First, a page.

Lastly, some sector stakeholders were of the view that participation rates and quality of the information received would be improved if the reporting of pesticide use information was made mandatory.

Expected use of gathered pesticide use information: Participants requested clarity on how the PMRA would use the newly obtained pesticide use information in pesticide reviews, as users expressed concerns that the information collected would be used for compliance purposes or to support the strategy for the reduction of pesticide risk under Target 7 of the GBF.

Participants indicated that it would be important for building trust and collaboration for the PMRA to be clear on how the collected information would be verified and used in decision making, internally managed and disclosed publicly. Participants also asked that the PMRA clarify the value of the collection of pesticide use information that is not directly linked to a specific regulatory decision.

In-person meetings such as conferences and field tours may help to build trust and reduce the concerns related to compliance as there will be direct discussions and interactions with PMRA staff. Participation may be enhanced by explaining how providing this information would help the information provider's needs.

Lastly, participants noted the need for a digital platform to collect, manage and share pesticide use information under the Framework.

Data quality: Participants highlighted the importance of the quality of information collected, and indicated that quality standards for information would need to be identified, particularly regarding qualitative (in other words, general pesticide use information) versus quantitative (in other words, product specific usage information which needs to be statistically valid) information.

There was general agreement among participants that information needs to be collected in a standardized fashion to ensure quality, while recognizing that regional differences must be considered when seeking general use and product specific usage information. Furthermore, participants noted the need for using terminology that would be recognizable to users, and encouraged the PMRA to collaborate with stakeholders and FPT partners to develop common definitions to accurately understand and respond to information gathering initiatives.

Concerns were raised that surveys may result in under or overreporting pesticide usage information. Participants indicated the need for guidance accompanying the release of any information to address information that may be perceived as outliers. Certain participants noted the need for the pesticide use information to be reviewed by those providing the information to confirm its accuracy before it is used by the PMRA or disclosed in accordance with PMRA transparency objectives.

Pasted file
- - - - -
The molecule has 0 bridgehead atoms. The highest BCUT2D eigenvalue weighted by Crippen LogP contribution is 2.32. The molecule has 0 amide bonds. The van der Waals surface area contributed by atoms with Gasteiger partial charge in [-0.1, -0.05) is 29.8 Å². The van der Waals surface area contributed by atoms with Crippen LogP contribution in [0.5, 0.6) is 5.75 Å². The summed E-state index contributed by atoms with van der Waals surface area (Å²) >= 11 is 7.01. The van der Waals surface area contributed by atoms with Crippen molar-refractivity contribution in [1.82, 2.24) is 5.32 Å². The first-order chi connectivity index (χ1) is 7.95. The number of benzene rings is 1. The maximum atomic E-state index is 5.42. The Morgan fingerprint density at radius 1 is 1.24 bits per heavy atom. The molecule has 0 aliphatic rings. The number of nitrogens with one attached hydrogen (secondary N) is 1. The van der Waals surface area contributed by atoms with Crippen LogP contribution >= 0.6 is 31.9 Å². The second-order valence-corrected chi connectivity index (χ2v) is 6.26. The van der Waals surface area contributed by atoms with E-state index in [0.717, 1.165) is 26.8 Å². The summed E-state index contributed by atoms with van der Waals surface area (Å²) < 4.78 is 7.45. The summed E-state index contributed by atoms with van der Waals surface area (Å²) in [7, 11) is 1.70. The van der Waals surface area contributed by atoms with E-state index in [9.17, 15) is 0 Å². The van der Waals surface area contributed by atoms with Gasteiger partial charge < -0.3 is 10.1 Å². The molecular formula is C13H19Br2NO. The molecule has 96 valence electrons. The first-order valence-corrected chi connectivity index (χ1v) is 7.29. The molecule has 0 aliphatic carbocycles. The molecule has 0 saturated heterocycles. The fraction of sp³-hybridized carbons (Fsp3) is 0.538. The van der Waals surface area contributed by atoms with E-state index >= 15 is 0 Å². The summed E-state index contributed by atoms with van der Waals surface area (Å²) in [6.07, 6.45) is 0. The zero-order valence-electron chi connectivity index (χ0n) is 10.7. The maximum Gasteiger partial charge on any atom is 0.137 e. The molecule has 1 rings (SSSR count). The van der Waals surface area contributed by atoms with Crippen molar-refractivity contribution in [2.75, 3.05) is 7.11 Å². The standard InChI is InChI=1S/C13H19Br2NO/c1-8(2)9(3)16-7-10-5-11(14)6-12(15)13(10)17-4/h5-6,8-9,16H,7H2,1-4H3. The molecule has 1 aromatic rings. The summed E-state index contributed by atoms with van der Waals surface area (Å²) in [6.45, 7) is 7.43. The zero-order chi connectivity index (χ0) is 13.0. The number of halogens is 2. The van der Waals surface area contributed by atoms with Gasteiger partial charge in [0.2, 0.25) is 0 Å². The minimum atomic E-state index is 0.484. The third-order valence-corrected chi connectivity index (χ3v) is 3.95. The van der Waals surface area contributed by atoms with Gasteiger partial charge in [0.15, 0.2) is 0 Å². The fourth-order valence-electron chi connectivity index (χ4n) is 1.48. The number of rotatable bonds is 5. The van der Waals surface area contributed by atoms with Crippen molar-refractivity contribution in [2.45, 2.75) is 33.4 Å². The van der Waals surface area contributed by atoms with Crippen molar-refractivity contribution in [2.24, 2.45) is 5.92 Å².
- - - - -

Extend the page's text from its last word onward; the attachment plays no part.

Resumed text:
Governance: Participants agreed on the need for adequate governance and that sector-based working groups could be engaged in developing the governance for the Framework. In their view, such governance should determine the appropriate level and contact point on sector-based issues (in other words, whether directly with stakeholders, or through their associations) as well as other common mechanisms (such as a program-specific forum) to address broader issues. Participants also mentioned that the governance should set out when and under which circumstances stakeholders would be provided with access to the pesticide use information collected and ability to confirm its accuracy prior to being used by the PMRA or disclosed more broadly.

Information sharing: In general, participants supported sharing of pesticide use information that would be collected, provided that confidentiality and privacy are protected. However, certain stakeholder groups identified concerns related to sharing information on a proactive basis and made the point that the primary purpose for collecting such information should be to meet the PMRA's needs for risk assessments and support its decision-making process, and not for the purpose of sharing the information. Participants identified the importance of data aggregation to respect privacy and confidentiality when sharing pesticide use information more broadly.

Moreover, participants highlighted the need for the PMRA to provide context when publishing pesticide use information to minimize misinformation and misinterpretation. In addition, the specific information needs of different groups should be considered when sharing and publishing pesticide use information (for example, public may be more interested in general information; research community would be more interested in detailed information).

2 Sector specific high-level points raised

Ornamentals sector:

Horticultural sector (fruits & vegetables):

Grains sectors:

Livestock sector:

Forestry sector:

Structural sector:

Pesticide manufacturers:

Non-government organizations and academia:

Acknowledgement and next steps

The PMRA appreciates the feedback, input, and collaboration received from stakeholders and FPT partners through the technical working group and other engagement forums. The information and advice received during these discussions are being considered as the PMRA finalizes the draft Pesticide Use Information Framework that is planned for consultation in June 2024. FPT partners and stakeholders will continue to be engaged throughout this process.

Appendix A - Technical Working Group (TWG) participants (Crop sectors)

Federal and Provincial Partners:

User groups:

Pesticide manufacturers:

Non-governmental organizations:

Academia:

Appendix B - Technical Working Group (TWG) participants (non-Crop sectors)

FPT partners:

User groups:

Pesticide industry:

Non-governmental organizations:

Academia: